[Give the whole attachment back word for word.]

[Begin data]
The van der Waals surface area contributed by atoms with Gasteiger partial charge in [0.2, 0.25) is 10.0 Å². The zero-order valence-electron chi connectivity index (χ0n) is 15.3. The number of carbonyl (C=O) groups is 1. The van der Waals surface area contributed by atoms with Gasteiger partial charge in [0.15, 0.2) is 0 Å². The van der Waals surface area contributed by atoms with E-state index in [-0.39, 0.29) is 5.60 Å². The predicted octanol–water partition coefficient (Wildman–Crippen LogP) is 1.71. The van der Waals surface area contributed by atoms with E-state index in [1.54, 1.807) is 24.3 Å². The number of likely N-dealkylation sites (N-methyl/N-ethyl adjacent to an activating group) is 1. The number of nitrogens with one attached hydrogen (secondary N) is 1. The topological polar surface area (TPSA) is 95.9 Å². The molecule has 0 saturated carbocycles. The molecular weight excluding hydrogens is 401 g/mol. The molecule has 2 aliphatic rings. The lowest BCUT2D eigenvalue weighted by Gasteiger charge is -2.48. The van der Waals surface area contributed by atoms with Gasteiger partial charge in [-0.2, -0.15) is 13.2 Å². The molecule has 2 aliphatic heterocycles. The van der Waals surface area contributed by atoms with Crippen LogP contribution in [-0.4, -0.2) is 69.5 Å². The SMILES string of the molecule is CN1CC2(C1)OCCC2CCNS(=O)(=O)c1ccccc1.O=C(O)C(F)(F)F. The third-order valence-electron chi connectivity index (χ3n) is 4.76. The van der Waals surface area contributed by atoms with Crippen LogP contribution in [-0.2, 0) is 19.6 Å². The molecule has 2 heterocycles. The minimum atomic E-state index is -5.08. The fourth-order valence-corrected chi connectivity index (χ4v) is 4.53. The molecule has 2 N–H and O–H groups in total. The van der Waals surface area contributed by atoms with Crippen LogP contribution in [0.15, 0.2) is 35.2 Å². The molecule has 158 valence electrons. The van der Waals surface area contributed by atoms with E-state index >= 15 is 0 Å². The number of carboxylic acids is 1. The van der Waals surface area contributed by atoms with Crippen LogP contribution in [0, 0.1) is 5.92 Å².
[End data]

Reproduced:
The van der Waals surface area contributed by atoms with Gasteiger partial charge in [0.2, 0.25) is 10.0 Å². The zero-order valence-electron chi connectivity index (χ0n) is 15.3. The number of carbonyl (C=O) groups is 1. The van der Waals surface area contributed by atoms with Gasteiger partial charge in [0.15, 0.2) is 0 Å². The van der Waals surface area contributed by atoms with E-state index in [-0.39, 0.29) is 5.60 Å². The predicted octanol–water partition coefficient (Wildman–Crippen LogP) is 1.71. The van der Waals surface area contributed by atoms with E-state index in [1.54, 1.807) is 24.3 Å². The number of likely N-dealkylation sites (N-methyl/N-ethyl adjacent to an activating group) is 1. The number of nitrogens with one attached hydrogen (secondary N) is 1. The topological polar surface area (TPSA) is 95.9 Å². The molecule has 0 saturated carbocycles. The molecular weight excluding hydrogens is 401 g/mol. The molecule has 2 aliphatic rings. The lowest BCUT2D eigenvalue weighted by Gasteiger charge is -2.48. The van der Waals surface area contributed by atoms with Gasteiger partial charge in [-0.2, -0.15) is 13.2 Å². The molecule has 2 aliphatic heterocycles. The van der Waals surface area contributed by atoms with Crippen LogP contribution in [-0.4, -0.2) is 69.5 Å². The SMILES string of the molecule is CN1CC2(C1)OCCC2CCNS(=O)(=O)c1ccccc1.O=C(O)C(F)(F)F. The third-order valence-electron chi connectivity index (χ3n) is 4.76. The van der Waals surface area contributed by atoms with Crippen LogP contribution in [-0.2, 0) is 19.6 Å². The molecule has 2 heterocycles. The minimum atomic E-state index is -5.08. The fourth-order valence-corrected chi connectivity index (χ4v) is 4.53. The molecule has 2 N–H and O–H groups in total. The van der Waals surface area contributed by atoms with Crippen LogP contribution in [0.15, 0.2) is 35.2 Å². The molecule has 158 valence electrons. The van der Waals surface area contributed by atoms with E-state index >= 15 is 0 Å². The number of carboxylic acids is 1. The van der Waals surface area contributed by atoms with Crippen LogP contribution in [0, 0.1) is 5.92 Å².